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The “Psychopath” and Circumstantial Evidence: Footprints in the Snow

Aaron Hernandez had it all before the age 25: a new baby; a beautiful, young fiancé; a multimillion-dollar mansion; and a new $40-million, seven-year contract with the New England Patriots. Life was good.

Though Hernandez had charm and a sunny, easy-going way, he also had an uncanny ability to manipulate — and a seeming lack of capacity for guilt or empathy. A darker side apparently laid beneath the sparkle and glitz.

When Hernandez stood before cameras — handsome, beaming and charismatic — at the time of the announcement of his new contract (vowing that his “young and reckless” days were over), he had already allegedly killed two men in a drive-by shooting in Boston. He had also allegedly shot a man’s eye out in yet another drive-by. And he allegedly killed his latest victim, Odin Lloyd, shortly after the signing of his big contract.

Some in the media are calling Hernandez a “psychopath.” He looks relaxed in court — he smiles; he charms — appearing neither empathetic nor responsible. In court, he mouths the words “I love you” to his former fiancé and family. He shares private jokes and good old-boy backslaps with his high-brow Boston lawyers. His eyes twinkle for the judge and jury.

David Hare, the undisputed, foremost expert on psychopathy, lists the following points as the traits of a psychopath on his checklist: superficial charm; manipulation; cunning; evidencing neither empathy nor guilt; lack of remorse; recklessness; thrill-seeking; pathological lying; grandiosity; and the complete inability to take responsibility for one’s actions.

Hernandez wears the “Mask of Sanity” well. Often psychopaths are criminals, committing murder and mayhem. However, psychopaths often go to work and do quite well (like Leonard DiCaprio’s diabolical Jordan Belfort in the film, “Wolf of Wall Street”). Hernandez’s ultimate fate is currently suspended somewhere in the middle.

How, then, can the prosecutor convince a jury that this charming, handsome, upbeat, and hugely successful man committed a murder? Hernandez is not showing any indication in court that he is guilty or worried about being found guilty, and according to his counsel in opening statements there is: (1) no motive to kill; (2) no forensic evidence; (3) no eyewitness testimony; and (4) no inculpatory statements.

Hernandez seems to have “had it all” — why would he give all that up?

Enter: circumstantial evidence.

Circumstantial evidence is the only antidote for an untouchable psychopathic defendant. Circumstantial evidence is often attacked as a weak legal strategy (“It’s just a ‘circumstantial’ case”). However, the law provides that circumstantial evidence is to be given the same weight as direct evidence in most circumstances.

I prefer circumstantial evidence because it isn’t easily impeached. The best analogy for juries is an oft-told prosecutor’s analogy called “footprints in the snow.”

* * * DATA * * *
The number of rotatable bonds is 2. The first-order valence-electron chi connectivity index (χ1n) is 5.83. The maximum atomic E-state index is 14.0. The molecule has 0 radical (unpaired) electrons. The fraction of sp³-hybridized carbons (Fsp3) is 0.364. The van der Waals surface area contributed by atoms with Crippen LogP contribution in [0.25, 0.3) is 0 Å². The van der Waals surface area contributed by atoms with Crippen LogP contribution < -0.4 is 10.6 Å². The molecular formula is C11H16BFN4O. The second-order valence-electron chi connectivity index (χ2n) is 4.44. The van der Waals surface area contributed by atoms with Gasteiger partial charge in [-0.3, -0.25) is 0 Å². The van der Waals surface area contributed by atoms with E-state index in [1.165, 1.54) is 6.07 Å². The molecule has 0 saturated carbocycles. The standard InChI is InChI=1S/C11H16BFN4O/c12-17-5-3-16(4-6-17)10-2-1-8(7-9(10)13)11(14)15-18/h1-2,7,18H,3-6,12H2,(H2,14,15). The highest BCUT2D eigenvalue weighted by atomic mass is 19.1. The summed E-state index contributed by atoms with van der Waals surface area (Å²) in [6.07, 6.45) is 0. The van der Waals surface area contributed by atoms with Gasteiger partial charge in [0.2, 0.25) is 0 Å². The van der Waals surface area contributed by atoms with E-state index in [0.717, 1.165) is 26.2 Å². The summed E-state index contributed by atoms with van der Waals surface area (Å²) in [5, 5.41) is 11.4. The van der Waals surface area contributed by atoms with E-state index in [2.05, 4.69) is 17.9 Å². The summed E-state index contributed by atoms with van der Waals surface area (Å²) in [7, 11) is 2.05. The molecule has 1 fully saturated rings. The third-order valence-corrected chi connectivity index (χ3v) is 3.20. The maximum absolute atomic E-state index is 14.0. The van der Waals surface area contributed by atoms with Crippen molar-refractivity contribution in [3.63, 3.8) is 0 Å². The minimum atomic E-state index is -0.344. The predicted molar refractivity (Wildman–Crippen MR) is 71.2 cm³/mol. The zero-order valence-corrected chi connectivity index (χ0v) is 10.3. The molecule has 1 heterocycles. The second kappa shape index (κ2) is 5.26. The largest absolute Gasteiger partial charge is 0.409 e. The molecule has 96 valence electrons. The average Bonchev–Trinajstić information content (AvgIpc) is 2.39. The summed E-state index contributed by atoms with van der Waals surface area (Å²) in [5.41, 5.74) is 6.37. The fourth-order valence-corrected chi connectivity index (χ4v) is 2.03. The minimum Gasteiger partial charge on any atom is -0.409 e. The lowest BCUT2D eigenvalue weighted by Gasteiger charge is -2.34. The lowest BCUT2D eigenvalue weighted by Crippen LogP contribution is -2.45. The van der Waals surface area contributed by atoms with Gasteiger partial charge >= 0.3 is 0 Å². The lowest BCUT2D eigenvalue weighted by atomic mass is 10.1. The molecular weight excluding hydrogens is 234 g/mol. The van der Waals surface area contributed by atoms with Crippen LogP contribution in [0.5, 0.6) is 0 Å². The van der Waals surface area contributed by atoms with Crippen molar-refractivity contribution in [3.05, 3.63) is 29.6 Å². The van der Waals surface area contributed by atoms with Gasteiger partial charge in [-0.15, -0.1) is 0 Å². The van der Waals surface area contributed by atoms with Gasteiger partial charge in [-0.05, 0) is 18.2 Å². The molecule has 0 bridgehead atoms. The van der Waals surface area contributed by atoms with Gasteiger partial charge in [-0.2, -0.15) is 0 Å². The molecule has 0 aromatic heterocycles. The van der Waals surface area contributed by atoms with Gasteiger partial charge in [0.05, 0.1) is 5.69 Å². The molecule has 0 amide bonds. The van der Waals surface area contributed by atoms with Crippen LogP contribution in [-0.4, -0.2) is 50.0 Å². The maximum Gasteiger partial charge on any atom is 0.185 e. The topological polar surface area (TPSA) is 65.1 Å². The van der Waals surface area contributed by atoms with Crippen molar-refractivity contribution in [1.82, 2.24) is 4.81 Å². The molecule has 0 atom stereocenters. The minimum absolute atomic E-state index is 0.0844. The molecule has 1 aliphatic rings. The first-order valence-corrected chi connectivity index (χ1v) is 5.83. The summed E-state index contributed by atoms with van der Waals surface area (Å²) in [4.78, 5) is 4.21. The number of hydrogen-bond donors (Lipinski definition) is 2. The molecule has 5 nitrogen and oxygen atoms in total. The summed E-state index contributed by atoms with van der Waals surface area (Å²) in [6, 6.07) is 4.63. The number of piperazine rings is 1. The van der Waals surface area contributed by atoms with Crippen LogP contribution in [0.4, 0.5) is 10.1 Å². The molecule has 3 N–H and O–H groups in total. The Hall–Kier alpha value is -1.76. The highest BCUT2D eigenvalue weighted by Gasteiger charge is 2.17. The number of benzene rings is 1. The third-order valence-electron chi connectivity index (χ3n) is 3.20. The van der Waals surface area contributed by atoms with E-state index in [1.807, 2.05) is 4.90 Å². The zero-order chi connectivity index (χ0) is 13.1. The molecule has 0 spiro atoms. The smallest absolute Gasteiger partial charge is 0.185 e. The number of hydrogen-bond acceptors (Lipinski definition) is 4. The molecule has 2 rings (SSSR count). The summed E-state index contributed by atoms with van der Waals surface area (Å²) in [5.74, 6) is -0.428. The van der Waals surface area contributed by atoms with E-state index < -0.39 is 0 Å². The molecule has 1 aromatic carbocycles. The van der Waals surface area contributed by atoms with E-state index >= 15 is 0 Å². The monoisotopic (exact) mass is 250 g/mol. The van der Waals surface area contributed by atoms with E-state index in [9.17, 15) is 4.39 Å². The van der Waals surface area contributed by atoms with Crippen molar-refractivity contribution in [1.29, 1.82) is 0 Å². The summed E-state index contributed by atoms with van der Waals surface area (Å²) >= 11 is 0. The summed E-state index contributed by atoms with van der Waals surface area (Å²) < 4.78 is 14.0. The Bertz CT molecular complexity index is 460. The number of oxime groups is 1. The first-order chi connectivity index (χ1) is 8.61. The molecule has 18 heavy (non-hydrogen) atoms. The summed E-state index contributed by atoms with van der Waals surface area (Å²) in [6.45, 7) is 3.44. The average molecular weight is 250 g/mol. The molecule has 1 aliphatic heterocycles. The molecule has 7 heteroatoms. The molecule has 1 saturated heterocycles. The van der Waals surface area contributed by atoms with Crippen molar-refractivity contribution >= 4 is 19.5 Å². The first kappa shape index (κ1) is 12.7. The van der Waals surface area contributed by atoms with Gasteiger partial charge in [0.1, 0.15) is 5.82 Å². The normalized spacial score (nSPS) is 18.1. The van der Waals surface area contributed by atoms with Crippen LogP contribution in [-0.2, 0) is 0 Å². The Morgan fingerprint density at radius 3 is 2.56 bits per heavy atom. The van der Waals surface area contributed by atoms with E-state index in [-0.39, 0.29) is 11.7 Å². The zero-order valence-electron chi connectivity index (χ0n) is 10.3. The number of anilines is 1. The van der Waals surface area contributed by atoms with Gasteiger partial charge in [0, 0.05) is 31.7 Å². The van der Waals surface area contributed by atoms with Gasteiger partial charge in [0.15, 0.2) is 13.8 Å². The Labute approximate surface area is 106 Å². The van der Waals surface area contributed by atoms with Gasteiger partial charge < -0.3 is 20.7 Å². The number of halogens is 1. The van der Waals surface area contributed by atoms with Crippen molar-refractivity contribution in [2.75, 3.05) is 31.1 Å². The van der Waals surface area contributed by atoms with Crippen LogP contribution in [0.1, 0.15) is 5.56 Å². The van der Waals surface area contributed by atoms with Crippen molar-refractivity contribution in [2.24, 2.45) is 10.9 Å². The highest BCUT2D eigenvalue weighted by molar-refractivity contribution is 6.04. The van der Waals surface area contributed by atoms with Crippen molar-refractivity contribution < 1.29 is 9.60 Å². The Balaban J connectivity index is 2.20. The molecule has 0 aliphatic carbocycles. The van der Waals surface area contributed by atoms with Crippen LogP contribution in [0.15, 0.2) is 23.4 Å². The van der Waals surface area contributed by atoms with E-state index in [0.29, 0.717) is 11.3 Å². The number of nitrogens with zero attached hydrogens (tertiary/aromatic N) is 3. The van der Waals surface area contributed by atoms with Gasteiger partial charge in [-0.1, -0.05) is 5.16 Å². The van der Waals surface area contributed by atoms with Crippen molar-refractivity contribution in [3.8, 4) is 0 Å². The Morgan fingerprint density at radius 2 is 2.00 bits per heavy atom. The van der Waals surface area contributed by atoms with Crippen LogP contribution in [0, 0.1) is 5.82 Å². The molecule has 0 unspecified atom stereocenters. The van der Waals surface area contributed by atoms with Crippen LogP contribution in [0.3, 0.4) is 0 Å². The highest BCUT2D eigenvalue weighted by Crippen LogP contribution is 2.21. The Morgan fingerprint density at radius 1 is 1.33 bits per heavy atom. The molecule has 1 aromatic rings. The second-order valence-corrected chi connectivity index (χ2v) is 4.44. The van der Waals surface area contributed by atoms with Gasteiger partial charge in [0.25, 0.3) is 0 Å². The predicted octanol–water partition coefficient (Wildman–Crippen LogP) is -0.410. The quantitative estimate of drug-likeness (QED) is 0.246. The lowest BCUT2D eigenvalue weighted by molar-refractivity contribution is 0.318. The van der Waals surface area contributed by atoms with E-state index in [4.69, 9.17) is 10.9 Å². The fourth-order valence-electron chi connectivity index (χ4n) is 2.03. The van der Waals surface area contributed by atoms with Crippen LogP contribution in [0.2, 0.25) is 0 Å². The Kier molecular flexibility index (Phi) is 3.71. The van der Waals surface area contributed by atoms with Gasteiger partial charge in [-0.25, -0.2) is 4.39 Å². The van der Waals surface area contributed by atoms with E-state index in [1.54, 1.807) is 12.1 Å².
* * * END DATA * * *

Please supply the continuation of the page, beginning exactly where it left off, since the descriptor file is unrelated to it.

It goes like this. You are getting ready for bed as it starts to snow. By the time you retire, there is more than inch of snow covering the yard and walkway. There is nothing on your porch. In the morning you find a newspaper on your porch and footprints in the snow leading to and away from it. (While you didn’t see someone deliver the paper, you know they did because there were footprints in the snow, which is circumstantial evidence.) Fingerprints, DNA, cell-phone pings — all are items of circumstantial, not direct evidence.

Direct evidence is that which a witness directly experiences — through the senses, most notably sight. A witness can be incompetent, wrong, dishonest, intimidated, eliminated, or influenced. And he can lie or be mistaken.

And what a circumstantial case the State vs. Aaron Hernandez is.

Here are some facts in the case: cell-phone pings all along the route; surveillance footage showing the victim in Hernandez’s rental car and not returning from the route/scene; a shell casing in the rental car that matches to type of Glock 45 that was used as the murder weapon; DNA of Hernandez on the casing; the victim’s and defendant’s prints in the car; DNA of Hernandez and Lloyd on a marijuana butt at the scene; Hernandez’s shoeprints at the scene (he has gotten rid of his shoes); tire tracks from the rental car from where the victim’s body was found; the fact that Hernandez dismantled his security system almost immediately after the alleged crime; the fact that he dismantled his phone (on video at the police station); the fact that his girlfriend/ fiancé got a cryptic text about the whereabouts of the gun (she is seen on video leaving in a borrowed car with a garbage sack, presumably the gun). Hernandez was caught on his own surveillance system walking around with a Glock 45 within his house (that Glock 45 is now missing). And there are many texts referencing the getting together between Odin Lloyd and Hernandez at approximately the time of the murder, 3:30 a.m.

All of this is playing out in an historic town (remember Lizzie Borden?). On Circumstantial Evidence and the Psychopath.

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